Another recent acquisition was when Apple bought the bankrupt self-driving startup in 2019. Apple had just fired more than 200 technicians of his mysterious Project Titan, his own floundering self-propelled operation. The team, made up of several graduates from Stanford’s AI lab, had already had modest success with a ride-hailing pilot in Texas. Unhappy with its own team, Apple just fired them and bought a new one.

“Buying these companies represents companies that can buy skills that they otherwise wouldn’t be able to recruit,” Cummings said. “And I think that’s very valuable.”

Photo by Vjeran Pavic / The Verge

The recent reorganization of the self-driving car industry may also point to a new set of priorities. Namely, robot taxis are out, and logistics and industrial applications are in.

Four years ago, the industry saw that many startups were emerging from the doldrums and promised to do everything: they started making hardware and software; they started to build their own vehicle; they were going to do robotaxis and delivery and freight transport. And of course they would change the world in the process. “It was a bit like the decathlete business model,” he said Reilly Brennan, general partner at venture capital firm Trucks. “We’re getting really good at 10 different things.”

Now most investors are interested in more “structured” applications of automated driving technology, such as construction, mining, medium-haul delivery and agriculture. “So instead of being a decathlete, you had to choose a spear-thrower,” he said.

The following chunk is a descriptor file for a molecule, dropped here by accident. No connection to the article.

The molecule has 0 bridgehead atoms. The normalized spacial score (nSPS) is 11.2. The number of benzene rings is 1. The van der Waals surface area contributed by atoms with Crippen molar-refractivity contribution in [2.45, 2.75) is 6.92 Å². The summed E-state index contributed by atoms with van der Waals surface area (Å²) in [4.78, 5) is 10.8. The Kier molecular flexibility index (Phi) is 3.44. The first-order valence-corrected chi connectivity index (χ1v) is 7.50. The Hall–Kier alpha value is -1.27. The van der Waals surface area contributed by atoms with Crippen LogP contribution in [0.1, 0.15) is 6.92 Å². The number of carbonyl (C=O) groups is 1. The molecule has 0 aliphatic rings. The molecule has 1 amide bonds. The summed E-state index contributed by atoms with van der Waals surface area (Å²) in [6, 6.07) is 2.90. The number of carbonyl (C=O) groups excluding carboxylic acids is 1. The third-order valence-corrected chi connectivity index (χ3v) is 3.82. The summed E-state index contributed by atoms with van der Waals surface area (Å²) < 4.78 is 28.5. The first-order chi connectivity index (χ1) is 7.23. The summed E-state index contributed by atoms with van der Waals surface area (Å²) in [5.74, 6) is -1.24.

That’s not to say robot taxis are completely dead – far from it, with big players like Waymo, Cruise, Argo and Baidu, as well as smaller startups like, May Mobility and Optimus Ride still relying on the proliferation of autonomous driving- upcoming vehicles by the middle of this decade. But Brennan says the robot taxi craze has certainly cooled in recent years.

“To be honest, we stopped seeing robot taxi startups in late 2017,” Brennan said. “Here we are in 2021 and there are very few ongoing robot taxi startups that are not, you know, Cruise, Waymo or Argo.”

Brennan thinks the concept of autonomous vehicles that can drive anywhere in all conditions is still possible, but much further away than initially thought. They will require massive financial investment – “11 figures” by Brennan’s estimates – and a willingness to tolerate zero cash flow until the technology is mature and safe enough to launch. There are only a limited number of companies with enough pockets to take on that challenge: big car companies like Ford, GM and Volkswagen or tech giants like Apple, Alphabet and Intel. Everyone else will probably not long for this world for much longer.

The mid-level engineers always knew this was true, Brennan said. It was the CEOs who made the wrong predictions about the availability of self-driving taxis by 2020. “I think the CEOs of those companies knew they would be playing golf by 2020,” he said.